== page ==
CSDC 449. At the beginning of the New Millennium, the poverty of billions of men and women is “the one issue that most challenges our human and Christian consciences”. Poverty poses a dramatic problem of justice; in its various forms and with its various effects, it is characterized by an unequal growth that does not recognize the “equal right of all people to take their seat ‘at the table of the common banquet' “. Such poverty makes it impossible to bring about that full humanism which the Church hopes for and pursues so that persons and peoples may “be more”  and live in conditions that are more human. The fight against poverty finds a strong motivation in the option or preferential love of the Church for the poor. In the whole of her social teaching the Church never tires of emphasizing certain fundamental principles of this teaching, first and foremost, the universal destination of goods. Constantly reaffirming the principle of solidarity, the Church's social doctrine demands action to promote “the good of all and of each individual, because we are all really responsible for all”. The principle of solidarity, even in the fight against poverty, must always be appropriately accompanied by that of subsidiarity, thanks to which it is possible to foster the spirit of initiative, the fundamental basis of all social and economic development in poor countries. The poor should be seen “not as a problem, but as people who can become the principal builders of a new and more human future for everyone”.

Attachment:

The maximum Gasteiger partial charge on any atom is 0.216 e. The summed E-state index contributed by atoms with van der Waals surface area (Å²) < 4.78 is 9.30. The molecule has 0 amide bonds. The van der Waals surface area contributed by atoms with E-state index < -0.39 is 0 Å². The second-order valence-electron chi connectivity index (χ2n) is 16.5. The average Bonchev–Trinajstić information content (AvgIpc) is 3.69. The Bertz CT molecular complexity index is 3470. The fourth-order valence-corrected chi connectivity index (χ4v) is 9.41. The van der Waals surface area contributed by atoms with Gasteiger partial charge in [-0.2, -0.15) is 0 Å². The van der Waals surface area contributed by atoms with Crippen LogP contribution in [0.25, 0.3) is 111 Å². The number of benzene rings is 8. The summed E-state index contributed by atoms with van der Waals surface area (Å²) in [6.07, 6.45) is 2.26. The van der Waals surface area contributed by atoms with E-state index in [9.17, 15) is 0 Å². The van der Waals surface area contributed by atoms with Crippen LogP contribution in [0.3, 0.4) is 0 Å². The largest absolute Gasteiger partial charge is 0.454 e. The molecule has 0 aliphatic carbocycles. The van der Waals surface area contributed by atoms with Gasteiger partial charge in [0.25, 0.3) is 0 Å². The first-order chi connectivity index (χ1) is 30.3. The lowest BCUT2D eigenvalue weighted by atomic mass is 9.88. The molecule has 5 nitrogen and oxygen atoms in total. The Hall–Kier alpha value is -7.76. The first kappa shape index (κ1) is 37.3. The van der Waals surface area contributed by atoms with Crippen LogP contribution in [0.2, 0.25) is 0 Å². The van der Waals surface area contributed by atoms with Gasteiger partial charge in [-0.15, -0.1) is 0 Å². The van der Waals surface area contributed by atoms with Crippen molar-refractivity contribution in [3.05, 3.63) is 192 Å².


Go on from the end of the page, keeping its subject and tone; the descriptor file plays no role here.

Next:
Notes:  John Paul II, Message for the 2000 World Day of Peace, 14: AAS 92 (2000), 366; cf. John Paul II, Message for the 1993 World Day of Peace, 1: AAS 85 (1993), 429-430.  John Paul II, Encyclical Letter Sollicitudo Rei Socialis, 33: AAS 80 (1988), 558; cf. Paul VI, Encyclical Letter Populorum Progressio, 47: AAS 59 (1967), 280.  Paul VI, Encyclical Letter Populorum Progressio, 6: AAS 59 (1967), 260; cf. John Paul II, Encyclical Letter Sollicitudo Rei Socialis, 28: AAS 80 (1988), 548-550.  Cf. Paul VI, Encyclical Letter Populorum Progressio, 20-21: AAS 59 (1967), 267-268.  Cf. John Paul II, Address to the Third General Conference of Latin American Bishops, Puebla, Mexico (28 January 1979), I/8: AAS 71 (1979), 194-195.  Cf. Paul VI, Encyclical Letter Populorum Progressio, 22: AAS 59 (1967), 268.  John Paul II, Encyclical Letter Sollicitudo Rei Socialis, 38: AAS 80 (1988), 566.  Cf. Paul VI, Encyclical Letter Populorum Progressio, 55: AAS 59 (1967), 284; John Paul II, Encyclical Letter Sollicitudo Rei Socialis, 44: AAS 80 (1988), 575-577.  John Paul II, Message for the World Day of Peace 2000, 14: AAS 92 (2000), 366.
[Initials and Abbreviations.- CSDC: Pontifical Council for Justice And Peace, Compendium of the Social Doctrine of the Church; - SDC: Social Doctrine of the Church; - CV: Benedict XVI, Caritas in Veritate (Charity in truth)]